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$$ \ \frac{3}{(x^2+4)(x^2+9)} = \frac{Ax + B}{(x^2+4)} + \frac{Cx+D}{(x^2+9)} $$ Instructions say that "we can anticipate that $$ A = C = 0,$$ because neither the numerator nor the denominator involves odd powers of x, whereas nonzero values of A or C would lead to odd degree terms on the right"

I understand what they're saying, but I don't follow the logic. Can someone please explain in layman's terms? Thanks

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It's simpler than that really. If you put $y=x^2$ you can get a partial fraction decomposition in terms of y. You wouldn't think of trying to include a square root term (corresponding to $x$) in the numerator. You know that the $y$ version can be done in terms of $y$ and you get the $x^2$ version by substituting back. –  Mark Bennet May 3 '12 at 9:50
    
Okay. Simpler than I thought. Thanks –  ababzy May 3 '12 at 9:54
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@MarkBennet - If you write that as an answer, I will upvote it. It's clearly the best answer so far. –  user22805 May 3 '12 at 11:22
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[Migrated from comment] It's simpler than that really. If you put $y=x^2$ you can get a partial fraction decomposition in terms of $y$. You wouldn't think of trying to include a square root term (corresponding to $x$) in the numerator. You know that the $y$ version can be done in terms of y and you get the $x^2$ version by substituting back

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The following seems to be in the spirit of the instructions, but precise. (However, the substitution $y=x^2$ is better.)

Let $f(x)$ be the function on the left-hand side. Then $f(-x)=f(x)$ for all $x$, that is, $f(x)$ is an even function. So $$f(x)=\frac{1}{2}\left(f(x)+f(-x)\right).$$ Now look at the right-hand side. We have $$\begin{align*}\frac{1}{2}\left(f(x)+f(-x)\right)&=\frac{1}{2}\left(\frac{Ax+B}{x^2+4}+\frac{Cx+D}{x^2+9}+\frac{-Ax+B}{x^2+4}+\frac{-Cx+D}{x^2+9}\right)\\ &=\frac{B}{x^2+4}+\frac{D}{x^2+9}\end{align*}.$$

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Yes, it can. But my feeling is that anything the generalization can do, a substitution can do at least as simply. I was going into detail about the "logic" that you asked about, and explicitly said that substitution is better. –  André Nicolas May 3 '12 at 14:55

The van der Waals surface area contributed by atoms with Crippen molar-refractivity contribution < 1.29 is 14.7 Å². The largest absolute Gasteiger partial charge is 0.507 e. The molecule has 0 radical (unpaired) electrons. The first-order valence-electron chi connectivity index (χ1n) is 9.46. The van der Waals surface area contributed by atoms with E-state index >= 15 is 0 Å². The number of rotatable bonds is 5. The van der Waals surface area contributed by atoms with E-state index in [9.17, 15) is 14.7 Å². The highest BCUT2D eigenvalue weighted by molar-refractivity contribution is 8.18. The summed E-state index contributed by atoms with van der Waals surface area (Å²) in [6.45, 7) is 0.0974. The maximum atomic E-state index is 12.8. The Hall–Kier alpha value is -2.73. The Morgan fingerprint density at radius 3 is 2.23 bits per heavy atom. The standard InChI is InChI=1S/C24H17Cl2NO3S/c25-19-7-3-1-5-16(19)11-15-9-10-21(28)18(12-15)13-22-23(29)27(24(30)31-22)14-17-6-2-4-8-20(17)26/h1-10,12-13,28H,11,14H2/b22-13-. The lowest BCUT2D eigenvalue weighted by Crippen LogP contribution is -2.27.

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$$ \frac{3}{(x^2+4)(x^2+9)} = \frac{3}{(u+4)(u+9)} = \frac{B}{u+4} + \frac{D}{u+9} $$

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Opening up the right hand side, we get:

\begin{align*} \frac{Ax+B}{(x^2+4)}+\frac{Cx+D}{(x^{2}+9)} &=\frac{(Ax+B)(x^{2}+9)+(Cx+D)(x^2+4)}{(x^2+4)(x^{2}+9)} \\ &=\frac{(A+C)x^3+(B+D)x^2+(9A+4C)x+(9B+4D)}{(x^2+4)(x^{2}+9)} \end{align*}

If this would have to equal $\frac{3}{(x^2+4)(x^{2}+9)}$ for all $x\in\mathbb{R}$, then obviously $A+C=0$, $B+D=0$, $9A+4C=0$ and $9B+4D=3$. From the two equations concerning the relationship of $A$ and $C$ it follows that $A=C=0$.

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I see that. But it does not explain how one can observe this without expanding. But as Mark Bennet explained, if one were to substitute y = x^2, it is easy to see that a square root term would not be included. –  ababzy May 3 '12 at 10:04
    
Okey. How exactly would you prove that a square root term would not be included? And how come the original statement is any less obvious? –  Thomas E. May 3 '12 at 10:13
    
Perhaps because a square root is more conspicuous than simple integer powers. From my understanding, it simply means "you cannot get a fractional power with products of integer powers", quite simply. –  ababzy May 3 '12 at 10:17
    
Sure, but how would you prove that no square roots would be included? To me it seems that the only value to that substitution is optical convenience, and that the statement remains equally nontrivial. –  Thomas E. May 3 '12 at 10:21
    
I see your point. I will leave the proof to you :) –  ababzy May 3 '12 at 10:28
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Actually you don't have to expand the whole equation to see why A and C must be 0. Just imagine that you have multiplied both side already by the two denominators. Then the left-hand side would just be 3.

Now looking at the right-hand side, if A and C were non-zero, then the right-hand side would contain terms of the third degree (because a first-degree term of the numerator multiplied by the second-degree term of the denominator equals a third-degree term). Namely the coefficients of the third degree would be A+C. Since the left-hand side does not have any third degree terms, A+C = 0.

Therefore, we know that A and C are of equal magnitude but with opposite signs. Now look at the first-degree term on the right-hand side and we know that 9A+4C=0, which means A and C can't actually be of equal magnitude if they were non-zero. Therefore they are both zero.

So your textbook could simply have said examine the odd powers of x on the right-hand side of the equation to anticipate that A=C=0.

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The question at hand, though, is why $A=C=0$. –  Chris Eagle May 3 '12 at 10:48
    
thanks for pointing this out. I've edited my answer. –  hollow7 May 3 '12 at 10:55
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